“Beauty and the Beast” A Roaring Success


Veronica Butler

Belle, played by senior Ciara Carnes, and Beast, played by senior Luke Coonrod, share an intimate moment after their mutual love turns Beast human again.

Amelia Stanley, Editor-In-Chief and Photo Editor

The theater department performed Beauty and the Beast the musical on the weekend of Nov. 11. On opening night, tickets had to be preordered and they sold out quickly. On Saturday and Sunday, tickets were sold at the door, but nonetheless the seats were all just as full as Friday night. 

As the lights dim and the curtains begin to open, Princess Belle played by senior Ciara Carnes is going to the bookstore, visiting her father played by Cale Wheeler, and going about her day. Ciara pulled the audience in with this scene. Then Cale pulled the audience in as well when he acted out the scene where the wolves chase him in the woods. The importance of sound effects as well as lighting was easily noticed in this scene. As he’s thrown into the Beasts’ dungeon, he does a wonderful job of acting as frightened as one would feel. Taking into consideration that this is a musical as well, the students did an amazing job executing their individual roles as well as their group roles. Ciara had an amazing voice on stage for both acting and performing. She sounded different than the original but in a beautiful and unique way, like she was putting her own spin on the role. 

When the Beast, played by senior Luke Coonrod, yells at Belle when she doesn’t come down for dinner, it was impressive how similar his voice was to the Beast in movies. It was spectacular how gravelly his voice became. There were many enjoyable and notable scenes in the first half, and the students truly did a great job and portrayed their roles so well. However, the second half was even better than the first. After intermission, it’s usually expected that the climax will happen and then it winds down. But the second half had everyone intrigued and focused on the play.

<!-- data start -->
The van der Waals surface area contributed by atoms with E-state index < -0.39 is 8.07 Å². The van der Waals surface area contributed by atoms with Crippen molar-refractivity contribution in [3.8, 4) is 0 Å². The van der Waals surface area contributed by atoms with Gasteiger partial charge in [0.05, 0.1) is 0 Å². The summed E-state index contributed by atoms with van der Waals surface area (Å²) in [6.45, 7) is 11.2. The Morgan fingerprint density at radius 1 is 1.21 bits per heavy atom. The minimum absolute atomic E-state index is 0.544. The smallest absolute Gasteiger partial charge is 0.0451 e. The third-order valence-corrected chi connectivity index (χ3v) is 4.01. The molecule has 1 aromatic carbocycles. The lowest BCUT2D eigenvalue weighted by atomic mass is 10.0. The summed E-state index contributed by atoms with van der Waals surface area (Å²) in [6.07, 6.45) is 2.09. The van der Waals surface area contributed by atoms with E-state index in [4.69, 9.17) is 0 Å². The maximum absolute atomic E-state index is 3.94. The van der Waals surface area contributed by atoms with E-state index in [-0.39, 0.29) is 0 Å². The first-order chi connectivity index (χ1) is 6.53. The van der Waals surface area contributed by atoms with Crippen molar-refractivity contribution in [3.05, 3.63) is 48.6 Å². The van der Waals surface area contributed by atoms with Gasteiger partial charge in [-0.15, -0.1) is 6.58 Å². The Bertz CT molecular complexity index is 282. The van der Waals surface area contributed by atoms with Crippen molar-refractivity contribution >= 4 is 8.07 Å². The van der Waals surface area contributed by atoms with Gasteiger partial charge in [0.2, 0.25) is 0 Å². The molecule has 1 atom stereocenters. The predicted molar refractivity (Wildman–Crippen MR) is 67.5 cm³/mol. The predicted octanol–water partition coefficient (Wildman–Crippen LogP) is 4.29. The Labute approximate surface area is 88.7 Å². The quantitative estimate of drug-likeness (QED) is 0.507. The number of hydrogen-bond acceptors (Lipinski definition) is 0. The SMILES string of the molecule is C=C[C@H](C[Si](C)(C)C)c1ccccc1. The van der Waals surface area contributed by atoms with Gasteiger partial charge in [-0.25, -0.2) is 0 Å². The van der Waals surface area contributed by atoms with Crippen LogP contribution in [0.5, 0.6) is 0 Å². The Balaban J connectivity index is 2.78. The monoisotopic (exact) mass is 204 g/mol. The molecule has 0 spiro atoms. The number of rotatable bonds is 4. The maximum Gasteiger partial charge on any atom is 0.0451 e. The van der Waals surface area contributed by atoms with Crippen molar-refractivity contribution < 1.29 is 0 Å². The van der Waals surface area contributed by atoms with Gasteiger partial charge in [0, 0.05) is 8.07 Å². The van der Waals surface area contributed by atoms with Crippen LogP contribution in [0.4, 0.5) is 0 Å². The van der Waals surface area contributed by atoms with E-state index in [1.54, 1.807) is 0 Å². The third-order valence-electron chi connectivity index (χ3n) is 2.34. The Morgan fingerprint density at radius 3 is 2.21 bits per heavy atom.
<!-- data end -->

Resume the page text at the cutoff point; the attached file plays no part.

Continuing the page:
The songs in the second half were even better and well executed, the swiftness between scenes and costume changes, and the perfectly timed lighting and sound effects truly tied this whole play together. The Beast to human transformation is also something to point out. Everyone involved in this play, on the stage and behind the scenes deserves recognition for the effort, talent, work, and time that went into the production. Gaston, played by senior James Vasquez, gave the crowd a refreshing laugh after he ran away from the Beast into the audience screaming at the end. All the mechanics, parts and little knick knacks of this play blended together extremely well. The theater department never fails to disappoint. There’s an obvious reason why the tickets were sold out on opening night.